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120 years of Issaquah

April 24, 2012

Click on the image to view the full-size timeline.

1892

  • Issaquah is founded as Gilman. The city is named for railroad baron Daniel Hunt Gilman.

1893

  • The postmaster called for mail sent to Gilman to be addressed to Olney, Wash., to avoid confusion between Gilman and Gilmer, another city in the state.

1895

  • Townsfolk start calling the frontier town Issaquah, or “the sound of water birds” in the language of the American Indians native to the region.

1899

  • State lawmakers approve official name change from Gilman to Issaquah.

1900

  • Wilbur W. Sylvester founds the Bank of Issaquah in a clapboard building.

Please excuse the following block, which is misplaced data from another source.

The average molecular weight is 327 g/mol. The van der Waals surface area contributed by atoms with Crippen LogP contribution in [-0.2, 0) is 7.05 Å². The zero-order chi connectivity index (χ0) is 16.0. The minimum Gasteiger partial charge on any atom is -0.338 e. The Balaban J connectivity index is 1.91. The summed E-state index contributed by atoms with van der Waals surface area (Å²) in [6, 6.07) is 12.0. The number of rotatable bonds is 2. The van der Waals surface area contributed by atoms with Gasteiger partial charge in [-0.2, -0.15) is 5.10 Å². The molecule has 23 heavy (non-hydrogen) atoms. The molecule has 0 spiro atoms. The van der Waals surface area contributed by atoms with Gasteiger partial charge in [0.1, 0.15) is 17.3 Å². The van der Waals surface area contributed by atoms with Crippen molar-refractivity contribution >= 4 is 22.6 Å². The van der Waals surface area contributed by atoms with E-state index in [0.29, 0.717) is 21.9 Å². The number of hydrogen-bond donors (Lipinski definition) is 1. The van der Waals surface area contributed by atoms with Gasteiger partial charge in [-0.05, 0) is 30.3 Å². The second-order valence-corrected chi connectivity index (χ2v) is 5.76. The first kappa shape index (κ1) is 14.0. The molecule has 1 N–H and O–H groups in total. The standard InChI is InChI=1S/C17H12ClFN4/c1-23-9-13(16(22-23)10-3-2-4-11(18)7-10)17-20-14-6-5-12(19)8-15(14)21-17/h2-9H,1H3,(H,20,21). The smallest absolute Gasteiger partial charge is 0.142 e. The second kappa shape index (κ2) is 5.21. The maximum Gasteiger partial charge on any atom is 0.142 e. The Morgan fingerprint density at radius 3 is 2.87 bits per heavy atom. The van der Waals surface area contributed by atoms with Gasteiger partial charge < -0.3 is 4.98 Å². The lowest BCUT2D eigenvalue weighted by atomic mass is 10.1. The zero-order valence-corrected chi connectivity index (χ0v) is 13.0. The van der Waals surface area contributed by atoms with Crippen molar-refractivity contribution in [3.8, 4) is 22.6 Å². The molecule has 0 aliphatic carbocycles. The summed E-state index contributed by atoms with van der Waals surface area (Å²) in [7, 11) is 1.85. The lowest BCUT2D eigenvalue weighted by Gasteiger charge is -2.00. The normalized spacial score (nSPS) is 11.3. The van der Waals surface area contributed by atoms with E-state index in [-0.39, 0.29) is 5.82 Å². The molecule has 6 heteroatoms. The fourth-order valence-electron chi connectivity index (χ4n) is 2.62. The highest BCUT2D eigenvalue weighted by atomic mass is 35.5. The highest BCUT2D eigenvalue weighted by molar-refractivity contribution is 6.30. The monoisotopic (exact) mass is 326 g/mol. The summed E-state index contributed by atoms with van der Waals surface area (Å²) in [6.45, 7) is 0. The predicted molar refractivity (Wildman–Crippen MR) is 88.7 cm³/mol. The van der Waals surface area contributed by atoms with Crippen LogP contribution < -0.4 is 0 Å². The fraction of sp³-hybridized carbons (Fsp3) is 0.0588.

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King County Council adopts climate change plan

March 27, 2012

King County Council members offered unanimous support March 5 for a short-term plan to address climate change.

The legislation lists steps already under way in King County government to address climate change — from setting countywide-level emissions-reduction targets and promoting compact communities and transit use to planning for climate change-related emergencies, such as flooding and droughts. In addition, the measure modifies goals and targets set in a 2006 plan for greenhouse gas emissions and climate change.

“King County has long been on the forefront of the nation in addressing the climate crisis,” Councilman Larry Phillips, the Transportation, Economy and Environment Committee chairman, said in a statement. “This legislation ensures those efforts continue while we develop a new strategic climate action plan to advance our work.”